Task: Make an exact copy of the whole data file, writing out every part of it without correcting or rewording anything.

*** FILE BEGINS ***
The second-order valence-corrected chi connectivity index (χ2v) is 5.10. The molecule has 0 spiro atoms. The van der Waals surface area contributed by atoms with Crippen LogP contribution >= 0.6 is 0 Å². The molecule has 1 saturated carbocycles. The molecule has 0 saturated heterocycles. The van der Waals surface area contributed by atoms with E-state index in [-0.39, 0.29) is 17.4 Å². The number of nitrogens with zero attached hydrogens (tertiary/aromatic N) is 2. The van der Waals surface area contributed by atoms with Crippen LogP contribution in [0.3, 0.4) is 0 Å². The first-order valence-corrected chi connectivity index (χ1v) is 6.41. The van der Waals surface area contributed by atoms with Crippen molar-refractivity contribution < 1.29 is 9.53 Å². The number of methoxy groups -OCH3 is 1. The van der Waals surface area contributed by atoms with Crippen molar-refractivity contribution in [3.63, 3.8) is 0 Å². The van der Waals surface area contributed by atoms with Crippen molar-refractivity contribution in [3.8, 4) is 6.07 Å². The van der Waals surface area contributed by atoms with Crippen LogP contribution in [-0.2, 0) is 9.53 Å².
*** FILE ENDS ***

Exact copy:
The second-order valence-corrected chi connectivity index (χ2v) is 5.10. The molecule has 0 spiro atoms. The van der Waals surface area contributed by atoms with Crippen LogP contribution >= 0.6 is 0 Å². The molecule has 1 saturated carbocycles. The molecule has 0 saturated heterocycles. The van der Waals surface area contributed by atoms with E-state index in [-0.39, 0.29) is 17.4 Å². The number of nitrogens with zero attached hydrogens (tertiary/aromatic N) is 2. The van der Waals surface area contributed by atoms with Crippen LogP contribution in [0.3, 0.4) is 0 Å². The first-order valence-corrected chi connectivity index (χ1v) is 6.41. The van der Waals surface area contributed by atoms with Crippen molar-refractivity contribution < 1.29 is 9.53 Å². The number of methoxy groups -OCH3 is 1. The van der Waals surface area contributed by atoms with Crippen molar-refractivity contribution in [3.63, 3.8) is 0 Å². The van der Waals surface area contributed by atoms with Crippen molar-refractivity contribution in [3.8, 4) is 6.07 Å². The van der Waals surface area contributed by atoms with Crippen LogP contribution in [-0.2, 0) is 9.53 Å².